Nature.2022; 606(7915): 718.     CrossRef
  • Analysis of the intellectual and social structure of health system response plan to earthquake studies adopting word co-occurrence and narrative approaches
    SeyedHossein Mousavi, Hamidreza Khankeh, Golrokh Atighechian, MohammadH Yarmohammadian, Mehrdad Memarzadeh
    Journal of Education and Health Promotion.2022; 11(1): 362.     CrossRef
  • Francisella tularensis survey among ranchers and livestock in western Iran
    Hossein Ahangari Cohan, Mahmoud Jamshidian, Mahdi Rohani, Meysam Moravedji, Ehsan Mostafavi
    Comparative Immunology, Microbiology and Infectious Diseases.2021; 74: 101598.     CrossRef
  • Vector-borne diseases in Iran: epidemiology and key challenges
    Najmeh Parhizgari, Norair Piazak, Ehsan Mostafavi
    Future Microbiology.2021; 16(1): 51.     CrossRef
  • Rodent Ectoparasites in the Middle East: A Systematic Review and Meta-Analysis
    Md Mazharul Islam, Elmoubashar Farag, Khalid Eltom, Mohammad Mahmudul Hassan, Devendra Bansal, Francis Schaffner, Jolyon M. Medlock, Hamad Al-Romaihi, Zilungile Mkhize-Kwitshana
    Pathogens.2021; 10(2): 139.     CrossRef
  • Francisella tularensis human infections in a village of northwest Iran
    Saber Esmaeili, Mahdi Rohani, Ahmad Ghasemi, Mohammad Mehdi Gouya, Simin Khayatzadeh, Ahmad Mahmoudi, Hossein Ahangari Cohan, Anders Johansson, Max Maurin, Ehsan Mostafavi
    BMC Infectious Diseases.2021;[Epub]     CrossRef
  • Surveillance of Francisella tularensis in surface water of Kurdistan province, west of Iran
    Hossein Ahangari Cohan, Mahmoud Jamshidian, Mahdi Rohani, Meysam Moravedji, Ehsan Mostafavi
    Comparative Immunology, Microbiology and Infectious Diseases.2020; 69: 101419.     CrossRef
  • Wild Rodents and Their Ectoparasites in an Enzootic Plague Focus, Western Iran
    Ali Mohammadi, Mohammad Mehdi Sedaghat, Mohammad Reza Abai, Jamshid Darvish, Iraj Mobedi, Ahmad Mahmoudi, Ehsan Mostafavi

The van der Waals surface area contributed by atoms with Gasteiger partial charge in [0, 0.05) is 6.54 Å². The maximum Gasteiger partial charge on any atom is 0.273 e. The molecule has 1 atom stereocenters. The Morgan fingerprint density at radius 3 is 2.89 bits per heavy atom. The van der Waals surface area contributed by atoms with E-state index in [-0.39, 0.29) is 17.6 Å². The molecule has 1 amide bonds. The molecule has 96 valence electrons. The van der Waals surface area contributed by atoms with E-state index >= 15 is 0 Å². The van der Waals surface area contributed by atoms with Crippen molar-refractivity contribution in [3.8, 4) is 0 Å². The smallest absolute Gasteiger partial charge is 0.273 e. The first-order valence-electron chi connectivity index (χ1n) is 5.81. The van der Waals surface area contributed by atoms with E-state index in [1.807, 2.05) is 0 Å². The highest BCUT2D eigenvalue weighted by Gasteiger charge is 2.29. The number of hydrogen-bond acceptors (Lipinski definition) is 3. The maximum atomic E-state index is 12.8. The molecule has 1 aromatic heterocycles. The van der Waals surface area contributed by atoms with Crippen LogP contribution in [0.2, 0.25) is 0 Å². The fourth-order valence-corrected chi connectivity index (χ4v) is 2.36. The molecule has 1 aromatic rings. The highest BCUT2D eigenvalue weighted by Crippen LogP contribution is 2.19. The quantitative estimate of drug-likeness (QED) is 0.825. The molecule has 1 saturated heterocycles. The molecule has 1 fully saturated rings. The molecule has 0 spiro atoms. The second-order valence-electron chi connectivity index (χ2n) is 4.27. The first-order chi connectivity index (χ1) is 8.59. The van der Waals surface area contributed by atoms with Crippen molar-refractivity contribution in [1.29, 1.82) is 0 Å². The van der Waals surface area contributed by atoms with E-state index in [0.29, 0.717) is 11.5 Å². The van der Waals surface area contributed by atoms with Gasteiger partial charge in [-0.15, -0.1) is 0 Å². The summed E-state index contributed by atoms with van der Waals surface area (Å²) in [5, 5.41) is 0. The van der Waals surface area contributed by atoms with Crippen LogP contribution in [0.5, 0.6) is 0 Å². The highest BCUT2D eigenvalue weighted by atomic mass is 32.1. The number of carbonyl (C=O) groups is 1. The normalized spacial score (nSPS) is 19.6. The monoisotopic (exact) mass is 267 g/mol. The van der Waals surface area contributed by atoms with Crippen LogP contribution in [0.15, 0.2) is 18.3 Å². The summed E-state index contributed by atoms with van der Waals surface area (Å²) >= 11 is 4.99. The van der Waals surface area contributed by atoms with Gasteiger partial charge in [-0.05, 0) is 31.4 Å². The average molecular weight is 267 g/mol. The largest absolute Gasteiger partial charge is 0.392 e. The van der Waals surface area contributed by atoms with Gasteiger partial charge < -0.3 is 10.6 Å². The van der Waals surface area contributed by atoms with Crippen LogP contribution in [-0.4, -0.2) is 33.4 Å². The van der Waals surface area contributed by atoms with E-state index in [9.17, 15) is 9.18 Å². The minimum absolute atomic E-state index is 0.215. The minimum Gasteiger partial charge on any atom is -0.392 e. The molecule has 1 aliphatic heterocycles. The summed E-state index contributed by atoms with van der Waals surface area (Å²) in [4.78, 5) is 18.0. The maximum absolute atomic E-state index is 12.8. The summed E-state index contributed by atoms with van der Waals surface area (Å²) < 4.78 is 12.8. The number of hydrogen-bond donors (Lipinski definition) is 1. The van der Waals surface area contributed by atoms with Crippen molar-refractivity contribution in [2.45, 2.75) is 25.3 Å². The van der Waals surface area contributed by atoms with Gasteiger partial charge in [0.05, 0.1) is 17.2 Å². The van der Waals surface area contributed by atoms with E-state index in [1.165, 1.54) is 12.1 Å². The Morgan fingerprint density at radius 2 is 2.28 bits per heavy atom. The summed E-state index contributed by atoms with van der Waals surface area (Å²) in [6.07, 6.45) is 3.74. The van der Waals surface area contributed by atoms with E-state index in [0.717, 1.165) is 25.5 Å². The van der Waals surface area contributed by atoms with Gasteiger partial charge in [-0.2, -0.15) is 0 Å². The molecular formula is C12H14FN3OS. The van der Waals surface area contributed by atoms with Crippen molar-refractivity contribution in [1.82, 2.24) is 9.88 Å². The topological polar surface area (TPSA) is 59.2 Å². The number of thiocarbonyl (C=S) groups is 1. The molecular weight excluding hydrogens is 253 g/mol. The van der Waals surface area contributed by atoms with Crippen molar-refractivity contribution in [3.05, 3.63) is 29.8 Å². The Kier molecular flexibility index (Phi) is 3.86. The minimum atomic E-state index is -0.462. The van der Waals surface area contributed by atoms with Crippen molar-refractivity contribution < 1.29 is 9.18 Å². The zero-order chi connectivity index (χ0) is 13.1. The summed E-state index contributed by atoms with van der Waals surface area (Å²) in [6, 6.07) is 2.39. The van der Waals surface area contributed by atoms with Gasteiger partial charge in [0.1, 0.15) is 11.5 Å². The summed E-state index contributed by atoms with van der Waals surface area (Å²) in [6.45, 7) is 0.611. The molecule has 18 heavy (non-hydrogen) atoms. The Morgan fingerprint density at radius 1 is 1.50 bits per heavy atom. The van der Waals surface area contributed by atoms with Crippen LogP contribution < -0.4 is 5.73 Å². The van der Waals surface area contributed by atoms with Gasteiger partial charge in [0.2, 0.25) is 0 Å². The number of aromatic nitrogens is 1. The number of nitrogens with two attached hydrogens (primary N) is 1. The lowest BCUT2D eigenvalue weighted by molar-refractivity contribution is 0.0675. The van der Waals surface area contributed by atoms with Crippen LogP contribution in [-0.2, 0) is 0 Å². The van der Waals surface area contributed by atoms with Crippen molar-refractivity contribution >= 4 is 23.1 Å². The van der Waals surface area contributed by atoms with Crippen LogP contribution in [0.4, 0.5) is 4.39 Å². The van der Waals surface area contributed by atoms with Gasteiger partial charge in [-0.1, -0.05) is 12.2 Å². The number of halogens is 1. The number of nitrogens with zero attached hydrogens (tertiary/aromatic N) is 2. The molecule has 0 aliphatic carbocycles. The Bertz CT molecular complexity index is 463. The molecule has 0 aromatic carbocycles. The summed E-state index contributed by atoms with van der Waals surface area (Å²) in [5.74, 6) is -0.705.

Vector-Borne and Zoonotic Diseases.2020; 20(5): 334.     CrossRef
  • Cross-sectional sero-prevalence of tularemia among murine rodents of Nepal
    Narayan Acharya, Krishna Prasad Acharya, Ishwari Prasad Dhakal
    Comparative Clinical Pathology.2019; 28(2): 517.     CrossRef
  • A detailed review of the mosquitoes (Diptera: Culicidae) of Iran and their medical and veterinary importance
    Shahyad Azari-Hamidian, Behzad Norouzi, Ralph E. Harbach
    Acta Tropica.2019; 194: 106.     CrossRef
  • Epidemiological survey of tularemia in Ilam Province, west of Iran
    Saber Esmaeili, Ahmad Ghasemi, Razi Naserifar, Ali Jalilian, Leila Molaeipoor, Max Maurin, Ehsan Mostafavi
    BMC Infectious Diseases.2019;[Epub]     CrossRef
  • Seroepidemiological study of Q fever, brucellosis and tularemia in butchers and slaughterhouses workers in Lorestan, western of Iran
    Saber Esmaeili, Fahimeh Bagheri Amiri, Hamid Mokhayeri, Mohammad Hassan Kayedi, Max Maurin, Mahdi Rohani, Ehsan Mostafavi
    Comparative Immunology, Microbiology and Infectious Diseases.2019; 66: 101322.     CrossRef
  • The fauna and perspective of rodentia ectoparasites in Iran relying on their roles within public health and veterinary characteristics
    Mousa khosravani
    Journal of Parasitic Diseases.2018; 42(1): 1.     CrossRef
  • Rodent-borne diseases and their public health importance in Iran
    Mohammad Hasan Rabiee, Ahmad Mahmoudi, Roohollah Siahsarvie, Boris Kryštufek, Ehsan Mostafavi, Peter J. Krause
    PLOS Neglected Tropical Diseases.2018; 12(4): e0006256.     CrossRef
  • Molecular Survey of Tularemia and Plague in Small Mammals From Iran
    Ehsan Mostafavi, Ahmad Ghasemi, Mahdi Rohani, Leila Molaeipoor, Saber Esmaeili, Zeinolabedin Mohammadi, Ahmad Mahmoudi, Mansour Aliabadian, Anders Johansson
    Frontiers in Cellular and Infection Microbiology.2018;[Epub]     CrossRef
  • A Field Study of Plague and Tularemia in Rodents, Western Iran
    Ehsan Mostafavi, Abdolrazagh Hashemi Shahraki, Alireza Japoni-Nejad, Saber Esmaeili, Jamshid Darvish, Mohammad Mehdi Sedaghat, Ali Mohammadi, Zeinolabedin Mohammadi, Ahmad Mahmoudi, Behzad Pourhossein, Ahmad Ghasemi, Miklós Gyuranecz, Elisabeth Carniel
    Vector-Borne and Zoonotic Diseases.2017; 17(4): 247.     CrossRef
  • Upsurge of Rodents’ Population in a Rural Area of Northeastern Iran Raised Concerns about Rodent-borne Diseases
    Ahmad Ghasemi, Saber Esmaeili, Abdolrazagh Hashemi Shahraki, Hamed Hanifi, Zeinolabedin Mohammadi, Ahmad Mahmoudi, Mahdi Rohani, Ehsan Mostafavi
    Journal of Medical Microbiology and Infectious Diseases .2017; 5(1): 21.     CrossRef